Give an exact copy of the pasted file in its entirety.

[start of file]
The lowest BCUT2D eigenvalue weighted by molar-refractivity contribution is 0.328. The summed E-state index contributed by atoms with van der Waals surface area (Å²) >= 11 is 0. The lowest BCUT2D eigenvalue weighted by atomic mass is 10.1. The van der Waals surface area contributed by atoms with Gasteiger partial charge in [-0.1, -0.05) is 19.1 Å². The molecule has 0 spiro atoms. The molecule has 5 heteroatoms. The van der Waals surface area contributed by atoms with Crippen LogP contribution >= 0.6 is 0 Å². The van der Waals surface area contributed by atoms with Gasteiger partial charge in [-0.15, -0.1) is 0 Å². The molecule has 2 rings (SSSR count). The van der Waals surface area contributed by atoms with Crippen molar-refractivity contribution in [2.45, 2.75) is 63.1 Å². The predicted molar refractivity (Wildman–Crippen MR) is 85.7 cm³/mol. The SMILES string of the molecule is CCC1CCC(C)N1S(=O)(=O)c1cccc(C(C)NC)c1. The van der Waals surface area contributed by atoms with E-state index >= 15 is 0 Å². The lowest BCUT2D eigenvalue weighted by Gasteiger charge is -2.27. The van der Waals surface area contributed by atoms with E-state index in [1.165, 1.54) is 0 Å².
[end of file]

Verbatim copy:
The lowest BCUT2D eigenvalue weighted by molar-refractivity contribution is 0.328. The summed E-state index contributed by atoms with van der Waals surface area (Å²) >= 11 is 0. The lowest BCUT2D eigenvalue weighted by atomic mass is 10.1. The van der Waals surface area contributed by atoms with Gasteiger partial charge in [-0.1, -0.05) is 19.1 Å². The molecule has 0 spiro atoms. The molecule has 5 heteroatoms. The van der Waals surface area contributed by atoms with Crippen LogP contribution >= 0.6 is 0 Å². The van der Waals surface area contributed by atoms with Gasteiger partial charge in [-0.15, -0.1) is 0 Å². The molecule has 2 rings (SSSR count). The van der Waals surface area contributed by atoms with Crippen molar-refractivity contribution in [2.45, 2.75) is 63.1 Å². The predicted molar refractivity (Wildman–Crippen MR) is 85.7 cm³/mol. The SMILES string of the molecule is CCC1CCC(C)N1S(=O)(=O)c1cccc(C(C)NC)c1. The van der Waals surface area contributed by atoms with E-state index >= 15 is 0 Å². The lowest BCUT2D eigenvalue weighted by Gasteiger charge is -2.27. The van der Waals surface area contributed by atoms with E-state index in [1.165, 1.54) is 0 Å².